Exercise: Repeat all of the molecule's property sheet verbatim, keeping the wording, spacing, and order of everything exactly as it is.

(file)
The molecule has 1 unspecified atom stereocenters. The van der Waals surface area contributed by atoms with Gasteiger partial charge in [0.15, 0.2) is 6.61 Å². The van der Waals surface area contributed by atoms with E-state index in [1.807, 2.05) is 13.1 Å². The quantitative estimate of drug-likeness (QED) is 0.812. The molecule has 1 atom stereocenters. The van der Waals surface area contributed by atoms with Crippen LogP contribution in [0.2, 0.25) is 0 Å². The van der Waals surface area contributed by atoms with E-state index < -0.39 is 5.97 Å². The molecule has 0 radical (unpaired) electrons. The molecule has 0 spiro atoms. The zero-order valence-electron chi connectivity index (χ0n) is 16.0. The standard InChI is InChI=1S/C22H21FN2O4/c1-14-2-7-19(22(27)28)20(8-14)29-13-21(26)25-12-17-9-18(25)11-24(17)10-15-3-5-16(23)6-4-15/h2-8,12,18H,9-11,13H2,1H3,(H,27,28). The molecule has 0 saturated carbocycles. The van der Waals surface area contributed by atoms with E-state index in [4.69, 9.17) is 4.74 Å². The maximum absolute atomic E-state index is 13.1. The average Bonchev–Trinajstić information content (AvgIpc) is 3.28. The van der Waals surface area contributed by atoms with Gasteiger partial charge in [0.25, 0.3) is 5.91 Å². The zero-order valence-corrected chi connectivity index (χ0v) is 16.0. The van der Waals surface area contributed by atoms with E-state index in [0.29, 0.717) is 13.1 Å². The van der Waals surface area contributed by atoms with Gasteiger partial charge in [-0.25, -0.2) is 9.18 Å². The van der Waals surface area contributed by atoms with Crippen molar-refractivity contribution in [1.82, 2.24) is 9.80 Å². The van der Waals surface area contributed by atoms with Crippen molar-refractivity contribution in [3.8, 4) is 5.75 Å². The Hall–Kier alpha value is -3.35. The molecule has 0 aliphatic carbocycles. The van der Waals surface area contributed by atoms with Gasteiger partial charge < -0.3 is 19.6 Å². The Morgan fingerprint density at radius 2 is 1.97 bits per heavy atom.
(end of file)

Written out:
The molecule has 1 unspecified atom stereocenters. The van der Waals surface area contributed by atoms with Gasteiger partial charge in [0.15, 0.2) is 6.61 Å². The van der Waals surface area contributed by atoms with E-state index in [1.807, 2.05) is 13.1 Å². The quantitative estimate of drug-likeness (QED) is 0.812. The molecule has 1 atom stereocenters. The van der Waals surface area contributed by atoms with Crippen LogP contribution in [0.2, 0.25) is 0 Å². The van der Waals surface area contributed by atoms with E-state index < -0.39 is 5.97 Å². The molecule has 0 radical (unpaired) electrons. The molecule has 0 spiro atoms. The zero-order valence-electron chi connectivity index (χ0n) is 16.0. The standard InChI is InChI=1S/C22H21FN2O4/c1-14-2-7-19(22(27)28)20(8-14)29-13-21(26)25-12-17-9-18(25)11-24(17)10-15-3-5-16(23)6-4-15/h2-8,12,18H,9-11,13H2,1H3,(H,27,28). The molecule has 0 saturated carbocycles. The van der Waals surface area contributed by atoms with E-state index in [4.69, 9.17) is 4.74 Å². The maximum absolute atomic E-state index is 13.1. The average Bonchev–Trinajstić information content (AvgIpc) is 3.28. The van der Waals surface area contributed by atoms with Gasteiger partial charge in [0.25, 0.3) is 5.91 Å². The zero-order valence-corrected chi connectivity index (χ0v) is 16.0. The van der Waals surface area contributed by atoms with E-state index in [0.29, 0.717) is 13.1 Å². The van der Waals surface area contributed by atoms with Gasteiger partial charge in [-0.25, -0.2) is 9.18 Å². The van der Waals surface area contributed by atoms with Crippen molar-refractivity contribution in [1.82, 2.24) is 9.80 Å². The van der Waals surface area contributed by atoms with Crippen molar-refractivity contribution in [3.8, 4) is 5.75 Å². The Hall–Kier alpha value is -3.35. The molecule has 0 aliphatic carbocycles. The van der Waals surface area contributed by atoms with Gasteiger partial charge < -0.3 is 19.6 Å². The Morgan fingerprint density at radius 2 is 1.97 bits per heavy atom.